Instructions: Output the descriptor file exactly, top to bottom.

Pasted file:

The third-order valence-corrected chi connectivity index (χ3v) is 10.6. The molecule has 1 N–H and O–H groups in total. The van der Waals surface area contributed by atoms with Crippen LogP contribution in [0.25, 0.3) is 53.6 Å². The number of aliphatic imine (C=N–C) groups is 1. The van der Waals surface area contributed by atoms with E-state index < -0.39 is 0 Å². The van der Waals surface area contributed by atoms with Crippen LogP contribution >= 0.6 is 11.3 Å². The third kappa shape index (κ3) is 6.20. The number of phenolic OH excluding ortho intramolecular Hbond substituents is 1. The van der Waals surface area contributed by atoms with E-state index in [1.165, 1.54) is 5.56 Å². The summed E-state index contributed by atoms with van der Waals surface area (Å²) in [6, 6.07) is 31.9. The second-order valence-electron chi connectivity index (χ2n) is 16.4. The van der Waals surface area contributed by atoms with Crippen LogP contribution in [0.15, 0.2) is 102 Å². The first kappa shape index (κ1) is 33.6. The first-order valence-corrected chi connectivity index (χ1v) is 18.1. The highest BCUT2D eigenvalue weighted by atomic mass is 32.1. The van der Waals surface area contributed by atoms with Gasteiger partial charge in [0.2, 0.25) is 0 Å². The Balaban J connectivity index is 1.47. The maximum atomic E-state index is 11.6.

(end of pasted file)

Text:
The third-order valence-corrected chi connectivity index (χ3v) is 10.6. The molecule has 1 N–H and O–H groups in total. The van der Waals surface area contributed by atoms with Crippen LogP contribution in [0.25, 0.3) is 53.6 Å². The number of aliphatic imine (C=N–C) groups is 1. The van der Waals surface area contributed by atoms with E-state index < -0.39 is 0 Å². The van der Waals surface area contributed by atoms with Crippen LogP contribution >= 0.6 is 11.3 Å². The third kappa shape index (κ3) is 6.20. The number of phenolic OH excluding ortho intramolecular Hbond substituents is 1. The van der Waals surface area contributed by atoms with E-state index in [1.165, 1.54) is 5.56 Å². The summed E-state index contributed by atoms with van der Waals surface area (Å²) in [6, 6.07) is 31.9. The second-order valence-electron chi connectivity index (χ2n) is 16.4. The van der Waals surface area contributed by atoms with Crippen LogP contribution in [0.15, 0.2) is 102 Å². The first kappa shape index (κ1) is 33.6. The first-order valence-corrected chi connectivity index (χ1v) is 18.1. The highest BCUT2D eigenvalue weighted by atomic mass is 32.1. The van der Waals surface area contributed by atoms with Gasteiger partial charge in [0.2, 0.25) is 0 Å². The Balaban J connectivity index is 1.47. The maximum atomic E-state index is 11.6.